Iraq's oil ministry has started a dialogue with a global energy company to conduct gas exploration in the Western Desert in Anbar province, the ministry said in an Oct. 5 statement, as OPEC's second biggest producer seeks to wean itself of Iranian energy imports.
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Oil minister Ihsan Ismaael said in the statement he would name the company once an agreement is reached.
The ministry has also started 2D and 3D exploration work in Anbar and the northern province of Nineveh, Ismaael added.
Iraq is under increasing pressure from the US to wean itself off electricity and gas imports from Iran, which has been subject to US sanctions since 2018.
The US administration has been granting Iraq waivers since 2018 to continue importing Iranian energy.
Intermittent supply of gas and electricity from Iran has led to widespread power shortages in Iraq this summer, when temperatures have soared to 50 C, especially in the south.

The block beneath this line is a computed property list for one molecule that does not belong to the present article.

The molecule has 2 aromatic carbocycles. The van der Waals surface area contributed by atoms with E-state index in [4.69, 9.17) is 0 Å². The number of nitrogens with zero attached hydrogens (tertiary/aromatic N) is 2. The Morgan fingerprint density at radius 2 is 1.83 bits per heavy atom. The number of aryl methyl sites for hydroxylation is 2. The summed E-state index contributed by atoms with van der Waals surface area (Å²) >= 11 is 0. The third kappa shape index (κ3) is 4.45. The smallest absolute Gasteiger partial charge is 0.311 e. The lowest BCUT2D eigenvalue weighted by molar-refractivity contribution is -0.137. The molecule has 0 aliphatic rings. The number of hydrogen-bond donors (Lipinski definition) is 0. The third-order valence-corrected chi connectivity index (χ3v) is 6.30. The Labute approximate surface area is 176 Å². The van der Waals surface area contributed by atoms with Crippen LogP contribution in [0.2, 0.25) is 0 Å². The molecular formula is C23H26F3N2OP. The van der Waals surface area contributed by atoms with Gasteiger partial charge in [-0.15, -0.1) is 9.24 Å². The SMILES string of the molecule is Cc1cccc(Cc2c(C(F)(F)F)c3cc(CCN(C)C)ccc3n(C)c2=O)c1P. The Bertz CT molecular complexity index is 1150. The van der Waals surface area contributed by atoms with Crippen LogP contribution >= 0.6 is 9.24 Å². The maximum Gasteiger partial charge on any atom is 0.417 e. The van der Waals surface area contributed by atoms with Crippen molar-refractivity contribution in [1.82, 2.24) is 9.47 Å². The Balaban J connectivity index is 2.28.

Adding to Iran's outage is the difficulty Iraq is facing in paying billions of dollars of dues to sanctions-hit Tehran, complicating Baghdad's ability to settle its arrears without the threat of financial repercussions.
Iraq has been seeking the help of international oil companies to capture associated gas. The majority of Iraq's gas output is pumped with oil and the associated gas is mostly flared. Iraq was the world's second worst flaring nation after Russia in 2020, according to the World Bank.
Iraq's state-owned South Gas Co. and Baker Hughes plan to develop a 200 MMcf/d gas recovery project in the south following a three-year delay, Ismaael said Sept. 19.
The project will process associated gas from Nasiriyah and al-Gharraf fields in the southern province of Dhi Qar.
The country also signed $27 billion worth of projects with TotalEnergies, including a $2 billion gas-gathering project.
The Ar-Ratawi gas-gathering network and treatment units will have a capacity to capture 600 MMcf/d of flared gas. The project will also produce 12,000 b/d of condensate and 3,000 mt/d of LPG to be used in the domestic market.
The gas project will help lessen reliance on Iranian imports as well as reduce burning of liquid fuels for power generation, which amount to 200,000 b/d, Ismaael said at a press conference Sept. 5. Currently, Iraq pays Iran $8/MMBtu for gas, while the Ar-Ratawi project will deliver gas at a cost of $1.50-$2/MMBtu, the minister added at the time.